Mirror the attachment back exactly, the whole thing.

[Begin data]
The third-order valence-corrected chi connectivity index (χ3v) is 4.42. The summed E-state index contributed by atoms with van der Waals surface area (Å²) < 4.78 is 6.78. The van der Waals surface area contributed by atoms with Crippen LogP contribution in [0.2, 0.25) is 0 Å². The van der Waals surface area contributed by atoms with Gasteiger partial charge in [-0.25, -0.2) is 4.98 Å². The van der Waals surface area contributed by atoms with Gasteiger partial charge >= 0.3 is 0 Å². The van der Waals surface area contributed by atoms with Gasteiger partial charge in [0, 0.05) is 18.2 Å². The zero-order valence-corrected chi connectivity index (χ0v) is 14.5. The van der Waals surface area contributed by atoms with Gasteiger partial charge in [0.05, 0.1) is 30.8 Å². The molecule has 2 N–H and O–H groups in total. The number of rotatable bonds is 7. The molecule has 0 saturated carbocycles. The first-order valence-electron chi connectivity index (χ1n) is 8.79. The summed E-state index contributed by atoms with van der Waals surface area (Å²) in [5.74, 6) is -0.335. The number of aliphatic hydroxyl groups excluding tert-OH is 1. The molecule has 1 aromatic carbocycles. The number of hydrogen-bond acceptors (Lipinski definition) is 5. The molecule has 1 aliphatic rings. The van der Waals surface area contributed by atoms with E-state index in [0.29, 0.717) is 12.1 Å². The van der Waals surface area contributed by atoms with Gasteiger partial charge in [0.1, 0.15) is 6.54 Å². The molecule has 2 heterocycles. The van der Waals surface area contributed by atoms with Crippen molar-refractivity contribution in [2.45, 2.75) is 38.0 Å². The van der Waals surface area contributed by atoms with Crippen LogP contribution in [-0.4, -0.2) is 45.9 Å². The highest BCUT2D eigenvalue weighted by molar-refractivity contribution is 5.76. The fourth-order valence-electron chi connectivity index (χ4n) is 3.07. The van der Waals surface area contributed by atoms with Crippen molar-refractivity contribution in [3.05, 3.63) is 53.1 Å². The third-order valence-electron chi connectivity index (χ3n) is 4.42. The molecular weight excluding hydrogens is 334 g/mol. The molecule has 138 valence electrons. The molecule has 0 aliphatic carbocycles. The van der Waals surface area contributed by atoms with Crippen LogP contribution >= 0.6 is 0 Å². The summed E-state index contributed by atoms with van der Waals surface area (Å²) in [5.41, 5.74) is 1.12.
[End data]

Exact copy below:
The third-order valence-corrected chi connectivity index (χ3v) is 4.42. The summed E-state index contributed by atoms with van der Waals surface area (Å²) < 4.78 is 6.78. The van der Waals surface area contributed by atoms with Crippen LogP contribution in [0.2, 0.25) is 0 Å². The van der Waals surface area contributed by atoms with Gasteiger partial charge in [-0.25, -0.2) is 4.98 Å². The van der Waals surface area contributed by atoms with Gasteiger partial charge >= 0.3 is 0 Å². The van der Waals surface area contributed by atoms with Gasteiger partial charge in [0, 0.05) is 18.2 Å². The zero-order valence-corrected chi connectivity index (χ0v) is 14.5. The van der Waals surface area contributed by atoms with Gasteiger partial charge in [0.05, 0.1) is 30.8 Å². The molecule has 2 N–H and O–H groups in total. The number of rotatable bonds is 7. The molecule has 0 saturated carbocycles. The first-order valence-electron chi connectivity index (χ1n) is 8.79. The summed E-state index contributed by atoms with van der Waals surface area (Å²) in [5.74, 6) is -0.335. The number of aliphatic hydroxyl groups excluding tert-OH is 1. The molecule has 1 aromatic carbocycles. The number of hydrogen-bond acceptors (Lipinski definition) is 5. The molecule has 1 aliphatic rings. The van der Waals surface area contributed by atoms with E-state index in [0.29, 0.717) is 12.1 Å². The van der Waals surface area contributed by atoms with Gasteiger partial charge in [0.1, 0.15) is 6.54 Å². The molecule has 2 heterocycles. The van der Waals surface area contributed by atoms with Crippen molar-refractivity contribution in [2.45, 2.75) is 38.0 Å². The van der Waals surface area contributed by atoms with Crippen LogP contribution in [-0.4, -0.2) is 45.9 Å². The highest BCUT2D eigenvalue weighted by molar-refractivity contribution is 5.76. The fourth-order valence-electron chi connectivity index (χ4n) is 3.07. The van der Waals surface area contributed by atoms with Crippen molar-refractivity contribution in [3.05, 3.63) is 53.1 Å². The third-order valence-electron chi connectivity index (χ3n) is 4.42. The molecular weight excluding hydrogens is 334 g/mol. The molecule has 138 valence electrons. The molecule has 0 aliphatic carbocycles. The van der Waals surface area contributed by atoms with Crippen LogP contribution >= 0.6 is 0 Å². The summed E-state index contributed by atoms with van der Waals surface area (Å²) in [5.41, 5.74) is 1.12.